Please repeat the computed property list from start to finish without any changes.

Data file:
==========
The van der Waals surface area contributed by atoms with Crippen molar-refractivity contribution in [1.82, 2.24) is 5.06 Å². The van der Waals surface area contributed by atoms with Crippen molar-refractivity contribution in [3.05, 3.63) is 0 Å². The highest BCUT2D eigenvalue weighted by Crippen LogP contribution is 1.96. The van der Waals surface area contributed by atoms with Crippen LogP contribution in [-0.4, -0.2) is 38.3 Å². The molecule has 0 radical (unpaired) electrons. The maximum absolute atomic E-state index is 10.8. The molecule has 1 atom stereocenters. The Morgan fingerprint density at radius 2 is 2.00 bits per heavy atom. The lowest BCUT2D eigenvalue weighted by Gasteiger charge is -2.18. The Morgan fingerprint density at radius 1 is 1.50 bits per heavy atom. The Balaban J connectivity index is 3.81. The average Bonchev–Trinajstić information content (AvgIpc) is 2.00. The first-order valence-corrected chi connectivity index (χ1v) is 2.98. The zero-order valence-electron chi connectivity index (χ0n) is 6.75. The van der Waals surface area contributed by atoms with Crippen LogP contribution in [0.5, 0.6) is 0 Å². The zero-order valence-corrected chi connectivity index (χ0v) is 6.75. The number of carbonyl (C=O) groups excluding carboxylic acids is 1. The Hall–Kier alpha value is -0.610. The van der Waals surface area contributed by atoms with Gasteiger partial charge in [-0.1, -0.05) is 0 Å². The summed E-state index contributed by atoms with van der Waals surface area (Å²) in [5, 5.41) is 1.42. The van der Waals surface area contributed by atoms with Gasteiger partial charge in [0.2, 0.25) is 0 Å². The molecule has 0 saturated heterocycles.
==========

The van der Waals surface area contributed by atoms with Crippen molar-refractivity contribution in [1.82, 2.24) is 5.06 Å². The van der Waals surface area contributed by atoms with Crippen molar-refractivity contribution in [3.05, 3.63) is 0 Å². The highest BCUT2D eigenvalue weighted by Crippen LogP contribution is 1.96. The van der Waals surface area contributed by atoms with Crippen LogP contribution in [-0.4, -0.2) is 38.3 Å². The molecule has 0 radical (unpaired) electrons. The maximum absolute atomic E-state index is 10.8. The molecule has 1 atom stereocenters. The Morgan fingerprint density at radius 2 is 2.00 bits per heavy atom. The lowest BCUT2D eigenvalue weighted by Gasteiger charge is -2.18. The Morgan fingerprint density at radius 1 is 1.50 bits per heavy atom. The Balaban J connectivity index is 3.81. The average Bonchev–Trinajstić information content (AvgIpc) is 2.00. The first-order valence-corrected chi connectivity index (χ1v) is 2.98. The zero-order valence-electron chi connectivity index (χ0n) is 6.75. The van der Waals surface area contributed by atoms with Crippen LogP contribution in [0.5, 0.6) is 0 Å². The zero-order valence-corrected chi connectivity index (χ0v) is 6.75. The number of carbonyl (C=O) groups excluding carboxylic acids is 1. The Hall–Kier alpha value is -0.610. The van der Waals surface area contributed by atoms with Gasteiger partial charge in [-0.1, -0.05) is 0 Å². The summed E-state index contributed by atoms with van der Waals surface area (Å²) in [5, 5.41) is 1.42. The van der Waals surface area contributed by atoms with Gasteiger partial charge in [0.2, 0.25) is 0 Å². The molecule has 0 saturated heterocycles.